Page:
.460 Rowland

.45 ACP 3.0

Previous attempts had already been made to improve upon the venerable .45 ACP such as the .45 Super. However these rounds had failed to catch on with the general public and Johnny Jay Rowland wanted to create something better than what was being offered. In the end he would produce a semi-automatic caliber that would rival the acclaimed .44 Magnum in terms of ballistics and “stopping power”. Where the .45 Super, or the .45 ACP 2.0, had failed to truly catch on, the .460 Rowland is still strong with Johnny Rowland producing Ammo, Conversions, and more for this powerful round on the 1911, Glock 21, and other platforms.

If It Isn’t Broke, Improve On It

Image Credit Concealco.com

While one of the “big three” handgun cartridges that gets trotted out in the never-ending caliber wars, the .45 ACP is an old cartridge. Old enough in fact to have been originally designed in 1905. This means that the cartridge is only able to handle a fraction of the pressure that modern ammunition powders are able to produce. The .45 ACP is only able to handle up to 23,000 PSI in a +P loading, whereas the .45 Super is able to handle up to 40,000 PSI.

Johnny Rowland first introduced his .460 Rowland to the public in 1998 with production guns from manufacturers following soon after. What truly set the .460 Rowland apart from other attempts to improve upon the .45 ACP was the down range power. Comparable to one of the strongest handgun calibers available, the .44 Magnum, the .460 Rowland achieves equivalent ballistics to one of the hardest hitting handgun calibers available. With revolvers rounds like the .357 Magnum and the .44 Magnum are able to do more damage down range due to the revolver’s design. However with semi-auto handguns the performance of the cartridges had to be lowered due to accommodate for the recoil and the reciprocating nature of the slide. To give you a comparison, the .45 ACP averages around 500 foot pounds of force while the .44 Magnum averages around 1,000 foot pounds of force. The .460 Rowland averages roughly 960 foot pounds of force, roughly equivalent to the .44 Magnum.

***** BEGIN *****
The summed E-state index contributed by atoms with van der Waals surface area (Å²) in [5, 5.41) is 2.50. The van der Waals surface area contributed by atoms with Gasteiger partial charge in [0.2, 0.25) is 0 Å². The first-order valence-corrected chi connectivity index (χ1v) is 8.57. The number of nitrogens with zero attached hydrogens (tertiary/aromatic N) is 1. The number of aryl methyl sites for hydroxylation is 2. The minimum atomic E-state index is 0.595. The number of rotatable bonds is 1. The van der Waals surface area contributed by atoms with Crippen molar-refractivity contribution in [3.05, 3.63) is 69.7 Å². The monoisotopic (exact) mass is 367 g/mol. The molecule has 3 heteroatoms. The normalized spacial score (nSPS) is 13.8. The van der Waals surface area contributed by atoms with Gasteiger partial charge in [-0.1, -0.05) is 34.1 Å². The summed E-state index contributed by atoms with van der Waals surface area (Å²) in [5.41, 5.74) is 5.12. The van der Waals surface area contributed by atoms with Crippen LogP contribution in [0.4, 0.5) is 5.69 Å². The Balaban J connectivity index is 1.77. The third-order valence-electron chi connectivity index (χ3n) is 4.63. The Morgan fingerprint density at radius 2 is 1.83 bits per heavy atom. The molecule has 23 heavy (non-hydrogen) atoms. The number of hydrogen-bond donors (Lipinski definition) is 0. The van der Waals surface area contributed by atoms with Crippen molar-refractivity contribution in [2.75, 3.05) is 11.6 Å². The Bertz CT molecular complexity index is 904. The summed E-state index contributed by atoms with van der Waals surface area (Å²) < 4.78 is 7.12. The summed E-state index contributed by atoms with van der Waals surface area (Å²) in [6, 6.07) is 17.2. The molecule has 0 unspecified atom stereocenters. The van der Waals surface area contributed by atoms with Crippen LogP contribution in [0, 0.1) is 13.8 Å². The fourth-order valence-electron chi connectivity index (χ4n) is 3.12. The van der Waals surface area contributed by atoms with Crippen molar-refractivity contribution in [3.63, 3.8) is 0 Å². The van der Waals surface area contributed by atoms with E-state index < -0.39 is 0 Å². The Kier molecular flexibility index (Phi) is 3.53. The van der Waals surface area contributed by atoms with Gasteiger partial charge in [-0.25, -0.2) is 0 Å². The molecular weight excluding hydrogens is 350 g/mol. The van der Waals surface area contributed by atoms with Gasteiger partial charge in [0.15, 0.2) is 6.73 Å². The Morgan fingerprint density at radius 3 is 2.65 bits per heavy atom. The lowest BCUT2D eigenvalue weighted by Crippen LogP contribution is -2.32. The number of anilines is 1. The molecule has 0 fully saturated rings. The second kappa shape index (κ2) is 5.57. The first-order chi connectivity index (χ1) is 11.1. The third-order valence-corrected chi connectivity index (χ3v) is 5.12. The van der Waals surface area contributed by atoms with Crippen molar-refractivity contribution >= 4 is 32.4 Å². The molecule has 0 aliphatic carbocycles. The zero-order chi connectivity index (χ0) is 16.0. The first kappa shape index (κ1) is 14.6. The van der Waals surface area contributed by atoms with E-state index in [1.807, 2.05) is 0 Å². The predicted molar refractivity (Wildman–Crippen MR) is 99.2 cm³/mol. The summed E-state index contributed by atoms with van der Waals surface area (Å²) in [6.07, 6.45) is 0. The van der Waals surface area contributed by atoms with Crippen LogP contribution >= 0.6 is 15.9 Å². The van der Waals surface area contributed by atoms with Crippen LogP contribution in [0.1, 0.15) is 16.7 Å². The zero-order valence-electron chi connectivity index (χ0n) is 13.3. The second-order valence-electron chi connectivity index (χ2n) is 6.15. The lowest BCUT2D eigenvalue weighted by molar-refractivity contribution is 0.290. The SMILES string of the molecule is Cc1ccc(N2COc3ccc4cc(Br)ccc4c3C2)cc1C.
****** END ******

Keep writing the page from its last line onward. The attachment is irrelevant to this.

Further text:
The ability to handle higher pressures and create these higher levels of force is achieved by a thickening of the case walls and webbing to contain the nearly doubled pressure. However when converting a Kimber 1911 for the .460 Rowland RealGuns.com Editor Joseph D’Alessandro noted that the cases he found commercially had similar thicknesses to the current .45 ACP Cases. When calling about this to one manufacturer he was told that the cases were heat-treated differently. In the end D’Alessandro experienced no issues with his .460 Rowland Conversion.

What makes this particular round stand out is the ability for barrels chambered in it to work with .460 Rowland, .45 Super, .45 ACP +P, and .45 ACP without having to change out the barrel or recoil spring. However it should be mentioned that the slight gap between the case and the head of the chamber (1/16″) might cause additional fouling than normal in the chamber and lead to malfunctions if the chamber is not cleaned properly after extended use.

Hand loading & Factory Ammo

460 Rowland HP
460 Rowland HP – Image credit 460Rowland.com

Factory ammo can be found from a few different manufacturers, Buffalo Bore and Underwood Ammo both make excellent .460 Rowland Ammo. In addition to this you can go directly to 460Rowland.com and find ammo suitable for range, hunting, and self-defense.